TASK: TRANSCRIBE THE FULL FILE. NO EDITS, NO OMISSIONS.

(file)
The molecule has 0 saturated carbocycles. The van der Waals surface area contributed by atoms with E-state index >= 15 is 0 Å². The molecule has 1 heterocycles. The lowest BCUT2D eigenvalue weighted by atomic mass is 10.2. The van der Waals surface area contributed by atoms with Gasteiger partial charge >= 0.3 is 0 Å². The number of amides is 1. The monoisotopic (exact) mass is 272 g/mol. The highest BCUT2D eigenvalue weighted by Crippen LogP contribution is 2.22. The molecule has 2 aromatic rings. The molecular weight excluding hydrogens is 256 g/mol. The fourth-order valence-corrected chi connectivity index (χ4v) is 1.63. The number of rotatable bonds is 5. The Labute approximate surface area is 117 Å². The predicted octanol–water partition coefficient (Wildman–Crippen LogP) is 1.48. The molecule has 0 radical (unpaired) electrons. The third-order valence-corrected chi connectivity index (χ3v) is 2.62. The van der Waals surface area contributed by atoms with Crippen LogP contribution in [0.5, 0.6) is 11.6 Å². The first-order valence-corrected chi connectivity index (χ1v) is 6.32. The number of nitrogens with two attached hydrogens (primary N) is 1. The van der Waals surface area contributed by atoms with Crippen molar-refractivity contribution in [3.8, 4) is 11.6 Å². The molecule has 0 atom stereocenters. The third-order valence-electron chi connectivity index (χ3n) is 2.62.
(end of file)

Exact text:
The molecule has 0 saturated carbocycles. The van der Waals surface area contributed by atoms with E-state index >= 15 is 0 Å². The molecule has 1 heterocycles. The lowest BCUT2D eigenvalue weighted by atomic mass is 10.2. The van der Waals surface area contributed by atoms with Gasteiger partial charge >= 0.3 is 0 Å². The number of amides is 1. The monoisotopic (exact) mass is 272 g/mol. The highest BCUT2D eigenvalue weighted by Crippen LogP contribution is 2.22. The molecule has 2 aromatic rings. The molecular weight excluding hydrogens is 256 g/mol. The fourth-order valence-corrected chi connectivity index (χ4v) is 1.63. The number of rotatable bonds is 5. The Labute approximate surface area is 117 Å². The predicted octanol–water partition coefficient (Wildman–Crippen LogP) is 1.48. The molecule has 0 radical (unpaired) electrons. The third-order valence-corrected chi connectivity index (χ3v) is 2.62. The van der Waals surface area contributed by atoms with Crippen LogP contribution in [0.5, 0.6) is 11.6 Å². The first-order valence-corrected chi connectivity index (χ1v) is 6.32. The number of nitrogens with two attached hydrogens (primary N) is 1. The van der Waals surface area contributed by atoms with Crippen molar-refractivity contribution in [3.8, 4) is 11.6 Å². The molecule has 0 atom stereocenters. The third-order valence-electron chi connectivity index (χ3n) is 2.62.